I commend Olsen for posing 30-year congressional term limits. He is right to want to shift the debate away from the too-short, two-Senate term limit (12 years). I would be happy to have my proposed two-decade minimum be the lower end of any range to be seriously vetted. One way to help inform such consideration would be to ask the Congressional Research Service to revive its discontinued report on congressional members who have served at least 30 years. The CRS could include data on those who served at least 18 years and 24 years as well, which could inform such questions as: What are the different impacts, if any, between 24- and 30-year limits? Would 18 years be too short, as Olsen and I suspect? Let’s find out.
I differ with Olsen on whether a three-year second term would produce a more immediate lame-duck presidency than we already experience when an incumbent earns four more years. Whenever a president is reelected, attention promptly shifts to prospective successors. I’d prefer having a lame duck for only one-third of a presidency rather than for one-half. And I also believe that a structure with a six-year first term and three-year second term will make second terms other than automatically sought. Olsen may be right that a three-year second term is short in the following ways: incumbents may feel they have accomplished enough in their now-longer first term and don’t need the three bonus years, or they may feel that the extra years are not worth risking reelection failure at the less favorable “six-year itch.”
It bears noting that one third of U.S. presidents have been willing to reduce their tenure by 25% (at least 15 have expressed support for a single six-year term). If the final years in the White House – as presently structured with two equal four-year terms – are worth so little to so many occupants, we should develop ways to minimize their reduced value.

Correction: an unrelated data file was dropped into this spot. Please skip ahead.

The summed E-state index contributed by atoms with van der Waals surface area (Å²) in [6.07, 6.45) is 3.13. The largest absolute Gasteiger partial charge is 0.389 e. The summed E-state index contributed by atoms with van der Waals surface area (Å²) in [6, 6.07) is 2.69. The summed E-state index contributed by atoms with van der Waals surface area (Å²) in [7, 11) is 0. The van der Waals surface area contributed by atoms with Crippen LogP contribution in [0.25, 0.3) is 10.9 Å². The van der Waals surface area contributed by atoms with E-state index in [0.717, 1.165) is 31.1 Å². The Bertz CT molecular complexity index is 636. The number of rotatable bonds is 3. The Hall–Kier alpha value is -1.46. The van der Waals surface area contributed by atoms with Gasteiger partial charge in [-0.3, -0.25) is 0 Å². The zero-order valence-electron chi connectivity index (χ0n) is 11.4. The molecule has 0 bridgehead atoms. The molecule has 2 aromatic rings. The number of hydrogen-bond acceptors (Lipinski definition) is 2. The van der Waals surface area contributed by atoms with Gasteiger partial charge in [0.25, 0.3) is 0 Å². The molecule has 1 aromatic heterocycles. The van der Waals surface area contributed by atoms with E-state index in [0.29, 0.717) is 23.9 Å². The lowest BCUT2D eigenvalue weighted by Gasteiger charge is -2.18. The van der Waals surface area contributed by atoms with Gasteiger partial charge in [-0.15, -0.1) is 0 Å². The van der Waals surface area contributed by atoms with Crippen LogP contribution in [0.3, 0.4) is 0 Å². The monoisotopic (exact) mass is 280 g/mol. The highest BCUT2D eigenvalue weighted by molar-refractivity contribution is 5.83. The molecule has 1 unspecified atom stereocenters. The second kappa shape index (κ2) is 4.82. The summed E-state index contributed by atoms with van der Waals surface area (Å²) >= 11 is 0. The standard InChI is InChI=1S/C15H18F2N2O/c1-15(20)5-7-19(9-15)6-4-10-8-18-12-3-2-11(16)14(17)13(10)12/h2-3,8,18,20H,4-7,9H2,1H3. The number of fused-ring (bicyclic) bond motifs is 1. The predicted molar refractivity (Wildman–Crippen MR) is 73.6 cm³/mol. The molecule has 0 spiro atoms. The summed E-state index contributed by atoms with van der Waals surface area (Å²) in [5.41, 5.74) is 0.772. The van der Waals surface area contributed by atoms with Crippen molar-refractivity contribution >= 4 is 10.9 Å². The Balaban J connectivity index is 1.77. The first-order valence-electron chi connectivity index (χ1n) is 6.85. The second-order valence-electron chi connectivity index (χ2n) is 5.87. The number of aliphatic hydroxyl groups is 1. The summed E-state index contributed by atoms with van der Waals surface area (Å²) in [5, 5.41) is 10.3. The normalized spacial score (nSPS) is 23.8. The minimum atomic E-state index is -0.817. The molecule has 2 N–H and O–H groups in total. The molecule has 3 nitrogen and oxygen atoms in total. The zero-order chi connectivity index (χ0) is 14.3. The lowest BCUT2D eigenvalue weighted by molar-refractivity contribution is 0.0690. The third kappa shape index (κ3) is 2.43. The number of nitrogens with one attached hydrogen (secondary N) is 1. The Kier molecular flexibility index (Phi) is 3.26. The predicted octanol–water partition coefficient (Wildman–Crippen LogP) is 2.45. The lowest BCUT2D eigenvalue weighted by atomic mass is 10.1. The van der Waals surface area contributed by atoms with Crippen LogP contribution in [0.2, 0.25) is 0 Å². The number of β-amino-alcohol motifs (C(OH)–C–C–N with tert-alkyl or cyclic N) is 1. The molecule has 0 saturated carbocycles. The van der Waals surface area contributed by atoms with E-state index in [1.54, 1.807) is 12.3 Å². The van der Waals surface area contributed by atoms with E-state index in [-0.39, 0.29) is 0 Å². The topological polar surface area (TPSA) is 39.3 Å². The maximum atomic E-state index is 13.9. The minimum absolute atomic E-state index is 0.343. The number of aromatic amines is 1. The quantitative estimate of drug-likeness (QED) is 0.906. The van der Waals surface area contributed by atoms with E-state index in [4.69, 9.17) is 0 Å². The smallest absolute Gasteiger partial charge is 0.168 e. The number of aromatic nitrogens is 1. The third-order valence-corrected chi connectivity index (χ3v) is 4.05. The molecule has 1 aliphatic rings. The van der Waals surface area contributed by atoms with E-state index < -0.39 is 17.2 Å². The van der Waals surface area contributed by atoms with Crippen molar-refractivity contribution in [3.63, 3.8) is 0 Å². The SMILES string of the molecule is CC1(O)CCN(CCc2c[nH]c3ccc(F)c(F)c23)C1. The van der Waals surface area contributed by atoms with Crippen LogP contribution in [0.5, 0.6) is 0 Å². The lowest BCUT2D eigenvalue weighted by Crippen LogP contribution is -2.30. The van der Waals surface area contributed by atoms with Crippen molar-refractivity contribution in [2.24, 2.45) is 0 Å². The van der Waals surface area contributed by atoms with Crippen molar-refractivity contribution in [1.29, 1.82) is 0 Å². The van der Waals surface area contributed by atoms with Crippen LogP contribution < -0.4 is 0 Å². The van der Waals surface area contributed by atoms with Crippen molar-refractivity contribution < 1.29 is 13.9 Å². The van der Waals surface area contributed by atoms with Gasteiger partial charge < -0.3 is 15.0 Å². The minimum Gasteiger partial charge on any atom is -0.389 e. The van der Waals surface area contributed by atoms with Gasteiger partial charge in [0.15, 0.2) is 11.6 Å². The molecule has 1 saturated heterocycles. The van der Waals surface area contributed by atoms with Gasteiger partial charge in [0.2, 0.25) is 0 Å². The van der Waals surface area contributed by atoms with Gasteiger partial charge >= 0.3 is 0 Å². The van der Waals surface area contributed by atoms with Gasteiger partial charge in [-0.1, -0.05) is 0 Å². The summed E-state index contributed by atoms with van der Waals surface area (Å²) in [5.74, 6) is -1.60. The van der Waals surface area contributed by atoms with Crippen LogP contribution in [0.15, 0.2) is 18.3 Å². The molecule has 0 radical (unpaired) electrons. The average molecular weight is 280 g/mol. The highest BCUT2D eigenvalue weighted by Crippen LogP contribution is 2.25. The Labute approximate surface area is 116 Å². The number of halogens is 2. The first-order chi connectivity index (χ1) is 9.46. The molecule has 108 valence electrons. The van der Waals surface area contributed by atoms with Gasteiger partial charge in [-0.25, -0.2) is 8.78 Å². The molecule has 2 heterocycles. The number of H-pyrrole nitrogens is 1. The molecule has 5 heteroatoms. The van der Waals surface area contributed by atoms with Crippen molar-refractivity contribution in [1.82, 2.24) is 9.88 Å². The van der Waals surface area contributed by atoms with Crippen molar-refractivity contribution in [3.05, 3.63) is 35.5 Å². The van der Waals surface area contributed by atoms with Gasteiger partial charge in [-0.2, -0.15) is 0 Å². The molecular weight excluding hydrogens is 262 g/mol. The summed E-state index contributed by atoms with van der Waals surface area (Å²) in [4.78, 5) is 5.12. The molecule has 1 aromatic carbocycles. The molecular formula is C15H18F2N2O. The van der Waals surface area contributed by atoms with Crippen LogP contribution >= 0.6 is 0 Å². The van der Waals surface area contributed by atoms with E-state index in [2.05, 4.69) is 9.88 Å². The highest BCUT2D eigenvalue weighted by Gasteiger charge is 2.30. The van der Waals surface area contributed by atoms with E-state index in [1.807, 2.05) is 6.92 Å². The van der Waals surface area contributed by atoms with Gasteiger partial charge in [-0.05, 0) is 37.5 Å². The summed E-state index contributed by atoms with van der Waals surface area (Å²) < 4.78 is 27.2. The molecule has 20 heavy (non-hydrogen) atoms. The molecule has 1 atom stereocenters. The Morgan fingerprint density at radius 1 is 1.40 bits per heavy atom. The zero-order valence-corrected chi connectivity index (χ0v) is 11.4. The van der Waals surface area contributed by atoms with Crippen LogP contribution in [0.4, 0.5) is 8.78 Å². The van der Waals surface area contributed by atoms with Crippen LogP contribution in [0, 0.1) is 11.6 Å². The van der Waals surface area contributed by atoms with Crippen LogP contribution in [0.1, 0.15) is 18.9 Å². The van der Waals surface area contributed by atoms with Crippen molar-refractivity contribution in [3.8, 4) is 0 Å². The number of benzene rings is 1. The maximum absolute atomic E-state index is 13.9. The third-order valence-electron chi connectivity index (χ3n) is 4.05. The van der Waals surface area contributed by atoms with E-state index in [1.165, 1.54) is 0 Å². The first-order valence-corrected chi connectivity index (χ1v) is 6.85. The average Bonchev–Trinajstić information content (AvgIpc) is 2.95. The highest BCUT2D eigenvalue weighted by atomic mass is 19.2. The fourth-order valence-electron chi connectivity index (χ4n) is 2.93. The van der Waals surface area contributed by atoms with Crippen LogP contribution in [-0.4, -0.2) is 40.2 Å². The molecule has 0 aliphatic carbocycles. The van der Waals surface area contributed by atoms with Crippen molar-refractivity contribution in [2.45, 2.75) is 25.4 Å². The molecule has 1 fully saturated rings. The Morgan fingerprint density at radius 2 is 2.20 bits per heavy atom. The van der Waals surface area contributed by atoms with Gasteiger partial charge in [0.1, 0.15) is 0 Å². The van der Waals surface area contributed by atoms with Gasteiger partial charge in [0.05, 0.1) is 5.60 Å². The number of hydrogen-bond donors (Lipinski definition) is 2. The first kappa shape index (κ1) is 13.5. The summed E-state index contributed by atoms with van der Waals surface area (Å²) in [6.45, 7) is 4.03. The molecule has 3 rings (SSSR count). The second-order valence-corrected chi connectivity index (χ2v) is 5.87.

Finally, I would reconfirm that countering the permanent campaign is not the primary reason to shift to a three-year election cycle. Reducing campaigning relative to governing is a worthwhile reform (one of the 38), but saving time is not an adequate reason alone for amending the Constitution. There are 13 additional benefits gained when we correct the governing problems produced by two equal four-year terms for the presidency (see suggested readings below). The two most important ones are better matching voting behavior and more accurately reflecting the productive value of each term.
Constitutional design always confronts the challenge that governing structures are only as functional as the people who occupy them are good. The Framers frequently reminded us of this. I contend that we have enough evidence to conclude that an incumbent president only has to be okay or not terrible to be reelected at the “four-year crutch;” six years in, s/he actually would have to be a good president to earn more time.
I appreciate Henry Olsen’s consideration of these ideas. He is right to be wary of solutions in search of a problem. I hope all readers of Constitutional Conversations, upon looking more closely at our constitutional electoral structure – the connective tissue between our democratic principles and our formal institutions – will consider its erosion a problem to fix instead of a condition to accept.
If readers are interested in learning more, I would suggest starting with my two articles in the Election Law Journal: “The Second Term Isn’t Cursed, But the Timing of Reelection Has Become So” (2018), and “We Love the Bill of Rights. Can We Like a Bill of Structures?” (2022). And I add my voice to the invitation to participate in this debate. Such longer-term civic engineering needs more hands on deck. Let the sharing and vetting expand.